|Publication number||US6232885 B1|
|Application number||US 09/172,822|
|Publication date||15 May 2001|
|Filing date||15 Oct 1998|
|Priority date||15 Oct 1998|
|Also published as||CA2271596A1, CA2271596C, US6617978, US20010052859|
|Publication number||09172822, 172822, US 6232885 B1, US 6232885B1, US-B1-6232885, US6232885 B1, US6232885B1|
|Inventors||Ronald E. Ridenour, Scott Swanson|
|Original Assignee||Schlumberger Resource Management Services, Inc.|
|Export Citation||BiBTeX, EndNote, RefMan|
|Patent Citations (10), Referenced by (49), Classifications (15), Legal Events (10)|
|External Links: USPTO, USPTO Assignment, Espacenet|
The present invention relates to meters for measuring usage of electricity in residential and commercial buildings. Such meters are typically referred to as “electricity meters” or “watt hour meters” and generally include an electric motor in which speed is related to power used in the building. The motor includes an armature having a disk that is partially visible through the meter's clear dome and that rotates at a speed proportional to instantaneous energy. The disk, in turn, drives gears of a numerical meter having dials that integrate instantaneous energy over time to indicate power, generally in watt hours. The difference between readings of the numerical meter at different times indicates electric power consumption during the intervening period.
Conventional electricity meters are read manually and, therefore, require that the electric utility send a field operator to periodically check every meter in the area it serves.
The present invention recognizes and addresses the foregoing disadvantages, and others, of prior art construction and methods.
Accordingly, it is an object of the present invention to provide an improved meter for measuring electric power consumption.
It is a further object of the present invention to provide an electricity meter that electronically derives data related to electricity usage.
Some of these objects are achieved by a meter for measuring electricity usage for a given load area. The meter includes a housing, a first light source and a second light source. Each light source is disposed in the housing and is configured to output light at a predetermined frequency. A first light receiver and a second light receiver are disposed in the housing so that a first light path is defined between the first light source and the second light source and so that a second light path is defined between the second light source and the second light receiver. Each light receiver is configured to receive the light from its respective light source and to output a signal responsively thereto at a frequency related to the predetermined frequency by a predetermined relationship. A rotatable member is disposed on the housing and is rotatable responsively to the electricity usage. The rotatable member defines a first portion and a second portion so that the first portion and the second portion alternatingly intercept each of the first light path and the second light path as the rotatable member rotates. The first portion transmits incident light from a light source to its respective light receiver. The second portion blocks incident light. One of the first portion and the second portion is defined on the rotatable member so that it intercepts only one of the first light path and the second light path at a time.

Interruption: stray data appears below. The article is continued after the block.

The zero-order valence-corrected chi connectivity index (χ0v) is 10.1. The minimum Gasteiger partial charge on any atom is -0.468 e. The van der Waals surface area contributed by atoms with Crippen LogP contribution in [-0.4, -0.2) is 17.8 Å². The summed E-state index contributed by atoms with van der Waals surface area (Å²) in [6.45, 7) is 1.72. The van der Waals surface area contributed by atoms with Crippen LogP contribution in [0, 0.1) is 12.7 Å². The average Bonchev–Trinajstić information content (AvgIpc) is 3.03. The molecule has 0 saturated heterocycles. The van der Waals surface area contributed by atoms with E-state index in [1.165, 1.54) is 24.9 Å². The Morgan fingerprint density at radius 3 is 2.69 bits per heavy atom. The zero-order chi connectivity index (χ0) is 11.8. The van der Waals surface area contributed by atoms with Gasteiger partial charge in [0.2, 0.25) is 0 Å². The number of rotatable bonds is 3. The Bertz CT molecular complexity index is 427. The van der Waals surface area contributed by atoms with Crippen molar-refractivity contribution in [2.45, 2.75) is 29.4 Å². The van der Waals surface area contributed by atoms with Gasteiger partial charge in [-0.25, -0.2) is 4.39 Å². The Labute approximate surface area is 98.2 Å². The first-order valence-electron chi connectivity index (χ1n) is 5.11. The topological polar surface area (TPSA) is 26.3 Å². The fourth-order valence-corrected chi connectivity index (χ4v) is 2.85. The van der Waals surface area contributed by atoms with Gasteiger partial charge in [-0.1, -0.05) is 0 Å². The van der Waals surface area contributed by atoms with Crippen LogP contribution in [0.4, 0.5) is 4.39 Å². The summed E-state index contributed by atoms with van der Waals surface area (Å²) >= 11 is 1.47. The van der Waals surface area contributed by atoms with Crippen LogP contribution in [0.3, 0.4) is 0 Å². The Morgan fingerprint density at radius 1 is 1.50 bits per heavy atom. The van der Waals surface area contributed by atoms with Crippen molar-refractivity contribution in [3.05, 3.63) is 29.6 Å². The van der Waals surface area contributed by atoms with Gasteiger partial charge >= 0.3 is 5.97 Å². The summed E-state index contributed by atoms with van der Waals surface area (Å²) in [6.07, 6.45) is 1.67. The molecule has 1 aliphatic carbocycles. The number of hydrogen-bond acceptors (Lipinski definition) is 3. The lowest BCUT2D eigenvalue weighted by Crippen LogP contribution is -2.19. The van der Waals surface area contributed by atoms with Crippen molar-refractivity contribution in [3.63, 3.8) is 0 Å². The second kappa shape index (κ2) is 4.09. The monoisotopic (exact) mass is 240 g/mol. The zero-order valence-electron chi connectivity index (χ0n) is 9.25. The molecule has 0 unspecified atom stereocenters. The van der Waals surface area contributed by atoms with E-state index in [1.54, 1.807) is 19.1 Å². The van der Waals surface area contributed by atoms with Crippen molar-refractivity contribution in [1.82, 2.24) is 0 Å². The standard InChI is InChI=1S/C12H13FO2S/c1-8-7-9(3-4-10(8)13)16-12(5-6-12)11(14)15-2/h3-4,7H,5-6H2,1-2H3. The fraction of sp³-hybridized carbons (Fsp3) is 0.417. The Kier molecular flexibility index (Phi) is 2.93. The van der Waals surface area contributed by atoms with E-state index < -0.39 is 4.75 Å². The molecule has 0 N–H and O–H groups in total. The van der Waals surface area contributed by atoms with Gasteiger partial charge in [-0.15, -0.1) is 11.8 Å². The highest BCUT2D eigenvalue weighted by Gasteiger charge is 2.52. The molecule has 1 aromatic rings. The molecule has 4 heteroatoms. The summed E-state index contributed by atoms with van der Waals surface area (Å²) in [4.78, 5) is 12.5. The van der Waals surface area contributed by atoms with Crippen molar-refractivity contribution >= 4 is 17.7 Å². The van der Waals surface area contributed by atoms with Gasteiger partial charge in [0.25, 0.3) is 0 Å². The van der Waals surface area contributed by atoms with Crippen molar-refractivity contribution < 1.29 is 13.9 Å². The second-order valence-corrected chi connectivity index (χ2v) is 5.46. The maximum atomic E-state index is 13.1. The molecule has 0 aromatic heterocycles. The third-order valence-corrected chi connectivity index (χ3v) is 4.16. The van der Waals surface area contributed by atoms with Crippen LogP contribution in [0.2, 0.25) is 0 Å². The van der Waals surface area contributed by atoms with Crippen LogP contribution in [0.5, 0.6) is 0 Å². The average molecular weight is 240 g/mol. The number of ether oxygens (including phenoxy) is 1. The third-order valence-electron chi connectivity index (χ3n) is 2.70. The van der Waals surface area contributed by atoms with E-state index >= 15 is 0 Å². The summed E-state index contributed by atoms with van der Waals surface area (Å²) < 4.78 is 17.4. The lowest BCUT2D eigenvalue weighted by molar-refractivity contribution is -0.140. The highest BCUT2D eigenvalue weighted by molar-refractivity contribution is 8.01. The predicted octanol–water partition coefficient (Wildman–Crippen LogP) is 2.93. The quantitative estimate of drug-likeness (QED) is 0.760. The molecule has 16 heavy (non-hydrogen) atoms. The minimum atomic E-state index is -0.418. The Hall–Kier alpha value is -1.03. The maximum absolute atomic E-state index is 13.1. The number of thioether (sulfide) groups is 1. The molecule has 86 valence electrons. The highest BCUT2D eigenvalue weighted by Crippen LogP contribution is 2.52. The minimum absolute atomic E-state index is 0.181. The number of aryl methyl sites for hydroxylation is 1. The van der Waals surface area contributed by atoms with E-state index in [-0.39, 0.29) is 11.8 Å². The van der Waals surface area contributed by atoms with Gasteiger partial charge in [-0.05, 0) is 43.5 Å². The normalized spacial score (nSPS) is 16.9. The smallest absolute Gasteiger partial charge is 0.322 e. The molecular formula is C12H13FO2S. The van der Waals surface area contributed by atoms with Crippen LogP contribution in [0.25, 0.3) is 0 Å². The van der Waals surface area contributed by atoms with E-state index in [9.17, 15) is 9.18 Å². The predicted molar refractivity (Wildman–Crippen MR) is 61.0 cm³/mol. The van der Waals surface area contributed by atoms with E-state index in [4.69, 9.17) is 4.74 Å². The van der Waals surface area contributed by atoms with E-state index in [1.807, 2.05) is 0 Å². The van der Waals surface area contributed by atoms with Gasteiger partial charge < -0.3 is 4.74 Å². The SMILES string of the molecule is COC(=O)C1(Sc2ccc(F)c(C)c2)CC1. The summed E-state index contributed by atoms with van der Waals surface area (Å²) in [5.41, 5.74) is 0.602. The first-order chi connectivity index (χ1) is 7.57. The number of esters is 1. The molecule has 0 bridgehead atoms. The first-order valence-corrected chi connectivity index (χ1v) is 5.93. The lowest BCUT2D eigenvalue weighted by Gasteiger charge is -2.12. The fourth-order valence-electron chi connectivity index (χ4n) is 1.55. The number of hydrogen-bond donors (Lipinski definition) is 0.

A filter circuit includes two bandpass filters. Each bandpass filter is in communication with a respective one of the first light receiver and the second light receiver and receives the output signal therefrom. The bandpass filter passes a frequency range that includes the related frequency so that the bandpass filter outputs a signal at the related frequency upon receipt of its light receiver's output signal.
The filter circuit includes two acquisition circuits, each in communication with a respective one of the bandpass filters. Each acquisition circuit receives the output signal from its respective bandpass filter and is configured to output responsively thereto a signal having a magnitude based on the magnitude of the bandpass filter output signal.
The filter further includes two comparator circuits, each in communication with a respective one of the acquisition circuits. Each comparator circuit receives the output signal from its respective acquisition circuit and is configured to compare the acquisition circuit output signal with a threshold voltage and output a signal in one of two states depending on the comparison.
The accompanying drawings, which are incorporated in and constitute a part of this specification, illustrate one or more embodiments of the invention and, together with the description, serve to explain the principles of the invention.